ThunderPeel2001

Books, books, books...

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@marginalgloss Thanks for the links! I've skimmed through the blog and the comments and frankly I'm even more conflicted about PSS now. Something to think about. Hmm.

 

@Beasteh TC&TC is my favourite of Miéville's, with Embassytown close behind. He really hit his stride with those two, in that the worlds are interesting but they're also concise.

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On 4/3/2017 at 0:28 PM, Beasteh said:

Good timing - I've just finished reading a couple of Miéville's novels. I did read PSS a few years ago, but it put me off reading any of his other works (that and his marxism, although it doesn't really come on strong in his work). Glad I went back.

 

He's incredibly imaginative when it comes to the worlds he creates. All I've read have excellent worldbuilding. Whereas PSS was a rambling epic, these two are mercifully short, and all the better for it:

 

The City and the City -  loved this one until the end (more on that in a moment). Ever been to another culture where something utterly bizzare is treated as normal? The way the two cities ignore each other is exactly that. It's crazy and yet it makes sense somehow. Nods to police drama tropes were a nice touch. The plot benefits from being a whodunnit that mutates into a conspiracy, but upon reaching its denoument, it fails to satisfy.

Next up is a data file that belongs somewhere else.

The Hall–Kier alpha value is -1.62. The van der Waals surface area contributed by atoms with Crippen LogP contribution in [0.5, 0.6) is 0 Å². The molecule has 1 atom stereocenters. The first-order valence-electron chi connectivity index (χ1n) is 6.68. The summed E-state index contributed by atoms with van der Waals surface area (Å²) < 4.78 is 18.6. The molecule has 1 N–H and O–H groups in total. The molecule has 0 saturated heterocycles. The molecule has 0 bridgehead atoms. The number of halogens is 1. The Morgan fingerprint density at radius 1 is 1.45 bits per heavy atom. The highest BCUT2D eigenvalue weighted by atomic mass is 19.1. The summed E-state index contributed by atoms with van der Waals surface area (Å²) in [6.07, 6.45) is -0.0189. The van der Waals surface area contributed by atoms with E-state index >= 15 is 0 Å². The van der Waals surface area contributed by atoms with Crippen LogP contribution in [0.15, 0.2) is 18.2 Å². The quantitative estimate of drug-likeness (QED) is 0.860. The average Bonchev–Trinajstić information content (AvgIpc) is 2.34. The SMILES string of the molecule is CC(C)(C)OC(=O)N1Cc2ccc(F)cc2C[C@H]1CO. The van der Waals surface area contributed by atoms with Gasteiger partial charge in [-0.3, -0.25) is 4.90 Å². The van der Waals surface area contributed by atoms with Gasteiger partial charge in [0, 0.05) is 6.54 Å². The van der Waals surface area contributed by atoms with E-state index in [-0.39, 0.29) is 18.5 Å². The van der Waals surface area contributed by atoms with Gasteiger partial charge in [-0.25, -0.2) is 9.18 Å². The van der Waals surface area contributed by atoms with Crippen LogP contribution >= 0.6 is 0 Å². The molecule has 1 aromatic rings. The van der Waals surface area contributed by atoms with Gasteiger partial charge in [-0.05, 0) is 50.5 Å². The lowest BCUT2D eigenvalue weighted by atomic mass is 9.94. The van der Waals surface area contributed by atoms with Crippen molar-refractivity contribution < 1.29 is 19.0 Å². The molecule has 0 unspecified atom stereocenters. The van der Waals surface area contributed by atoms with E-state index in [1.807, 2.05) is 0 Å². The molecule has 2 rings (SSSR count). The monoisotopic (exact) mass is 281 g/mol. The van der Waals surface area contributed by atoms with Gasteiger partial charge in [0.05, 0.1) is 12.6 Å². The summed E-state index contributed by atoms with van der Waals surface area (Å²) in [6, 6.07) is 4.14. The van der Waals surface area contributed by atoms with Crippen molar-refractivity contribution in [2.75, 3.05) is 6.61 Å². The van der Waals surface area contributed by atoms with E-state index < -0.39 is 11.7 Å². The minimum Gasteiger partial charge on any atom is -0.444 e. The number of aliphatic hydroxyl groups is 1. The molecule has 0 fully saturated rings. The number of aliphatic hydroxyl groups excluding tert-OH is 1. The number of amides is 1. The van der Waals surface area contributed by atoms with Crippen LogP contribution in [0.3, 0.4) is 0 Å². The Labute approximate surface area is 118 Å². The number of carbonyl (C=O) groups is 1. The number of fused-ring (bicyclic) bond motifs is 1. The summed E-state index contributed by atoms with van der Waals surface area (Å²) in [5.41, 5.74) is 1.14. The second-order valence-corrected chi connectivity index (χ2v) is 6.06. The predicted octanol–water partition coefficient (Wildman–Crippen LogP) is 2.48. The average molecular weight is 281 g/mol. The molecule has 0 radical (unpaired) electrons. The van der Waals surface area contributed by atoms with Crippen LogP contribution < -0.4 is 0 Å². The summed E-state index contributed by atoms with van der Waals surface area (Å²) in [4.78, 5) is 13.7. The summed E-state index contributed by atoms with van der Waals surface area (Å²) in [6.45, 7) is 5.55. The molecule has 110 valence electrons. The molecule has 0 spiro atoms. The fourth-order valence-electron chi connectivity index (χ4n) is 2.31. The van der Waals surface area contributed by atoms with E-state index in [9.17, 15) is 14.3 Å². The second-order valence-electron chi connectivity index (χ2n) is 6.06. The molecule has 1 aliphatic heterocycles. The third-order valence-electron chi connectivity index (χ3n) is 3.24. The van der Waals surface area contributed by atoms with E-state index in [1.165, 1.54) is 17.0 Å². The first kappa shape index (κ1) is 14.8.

Reveal hidden contents

Corporations did it to steal artifacts. How mundane! It's meant to read like a fake-out, but just feels like the author bottled it at the critical moment.

 

Embassytown - Miéville does SF, and he does it well! Makes the Ariekei really alien, generally avoiding typical SF tropes (such as "aliens are just like humans with one trait turned up to 11!"). I wish we learned more about their society though. Miéville also chooses to play with language - and this is central to the plot, rather than some kind of nerdery. Plot itself builds to a conclusion, stakes getting ever higher, and then sticks the landing. Probably the best one to read for folks new to Miéville.

Miéville is incredible, and not only would I recommend Embassytown as a great start for most people, I would argue it's his best book. What he does with language is absolutely marvelous. 

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My pile of books to read keeps getting bigger, and that plus the fact that I used to spend so much time and energy just figuring out what to read next made me restrict myself this year (and beyond) to a list of 25 books, all written by female authors from all around the world (just 'cause).

 

I started off with My Brilliant Friend by Elena Ferrante, which was such an enjoyable and evocative read that kinda reminded me of one of my favorite books (Éramos Seis by Maria José Dupré). I actually wasn't planning to read the entire series at first, but now I'll definitely have to accommodate them in my list, especially because my dad also started reading them on my recommendation and tore through the last two books in like a week and is now dying to discuss them with me lol.